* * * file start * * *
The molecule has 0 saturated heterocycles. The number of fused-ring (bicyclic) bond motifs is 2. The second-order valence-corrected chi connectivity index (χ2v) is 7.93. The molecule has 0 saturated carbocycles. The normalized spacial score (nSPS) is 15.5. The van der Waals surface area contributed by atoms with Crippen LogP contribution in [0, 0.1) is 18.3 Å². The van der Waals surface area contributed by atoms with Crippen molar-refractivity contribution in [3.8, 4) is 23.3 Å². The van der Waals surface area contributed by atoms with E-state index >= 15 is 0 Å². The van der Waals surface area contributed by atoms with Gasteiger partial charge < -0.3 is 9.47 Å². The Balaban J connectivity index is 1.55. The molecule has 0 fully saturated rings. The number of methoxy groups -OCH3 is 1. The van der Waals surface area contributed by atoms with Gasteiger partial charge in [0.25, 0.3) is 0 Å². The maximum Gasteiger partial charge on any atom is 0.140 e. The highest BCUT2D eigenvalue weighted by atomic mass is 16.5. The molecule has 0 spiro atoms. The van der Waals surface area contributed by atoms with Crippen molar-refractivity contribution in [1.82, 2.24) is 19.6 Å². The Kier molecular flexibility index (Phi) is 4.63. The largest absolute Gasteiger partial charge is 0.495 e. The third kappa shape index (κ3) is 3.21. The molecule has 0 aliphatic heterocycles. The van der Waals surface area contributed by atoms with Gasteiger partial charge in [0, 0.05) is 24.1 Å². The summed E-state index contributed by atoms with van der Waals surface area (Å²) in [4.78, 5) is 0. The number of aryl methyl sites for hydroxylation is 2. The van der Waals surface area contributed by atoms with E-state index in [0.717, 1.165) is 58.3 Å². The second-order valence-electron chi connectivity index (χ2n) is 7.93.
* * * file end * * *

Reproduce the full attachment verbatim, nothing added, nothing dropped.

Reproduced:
The molecule has 0 saturated heterocycles. The number of fused-ring (bicyclic) bond motifs is 2. The second-order valence-corrected chi connectivity index (χ2v) is 7.93. The molecule has 0 saturated carbocycles. The normalized spacial score (nSPS) is 15.5. The van der Waals surface area contributed by atoms with Crippen LogP contribution in [0, 0.1) is 18.3 Å². The van der Waals surface area contributed by atoms with Crippen molar-refractivity contribution in [3.8, 4) is 23.3 Å². The van der Waals surface area contributed by atoms with E-state index >= 15 is 0 Å². The van der Waals surface area contributed by atoms with Gasteiger partial charge < -0.3 is 9.47 Å². The Balaban J connectivity index is 1.55. The molecule has 0 fully saturated rings. The number of methoxy groups -OCH3 is 1. The van der Waals surface area contributed by atoms with Gasteiger partial charge in [0.25, 0.3) is 0 Å². The maximum Gasteiger partial charge on any atom is 0.140 e. The highest BCUT2D eigenvalue weighted by atomic mass is 16.5. The molecule has 0 spiro atoms. The van der Waals surface area contributed by atoms with Crippen molar-refractivity contribution in [1.82, 2.24) is 19.6 Å². The Kier molecular flexibility index (Phi) is 4.63. The largest absolute Gasteiger partial charge is 0.495 e. The third kappa shape index (κ3) is 3.21. The molecule has 0 aliphatic heterocycles. The van der Waals surface area contributed by atoms with Gasteiger partial charge in [0, 0.05) is 24.1 Å². The summed E-state index contributed by atoms with van der Waals surface area (Å²) in [4.78, 5) is 0. The number of aryl methyl sites for hydroxylation is 2. The van der Waals surface area contributed by atoms with E-state index in [0.717, 1.165) is 58.3 Å². The second-order valence-electron chi connectivity index (χ2n) is 7.93.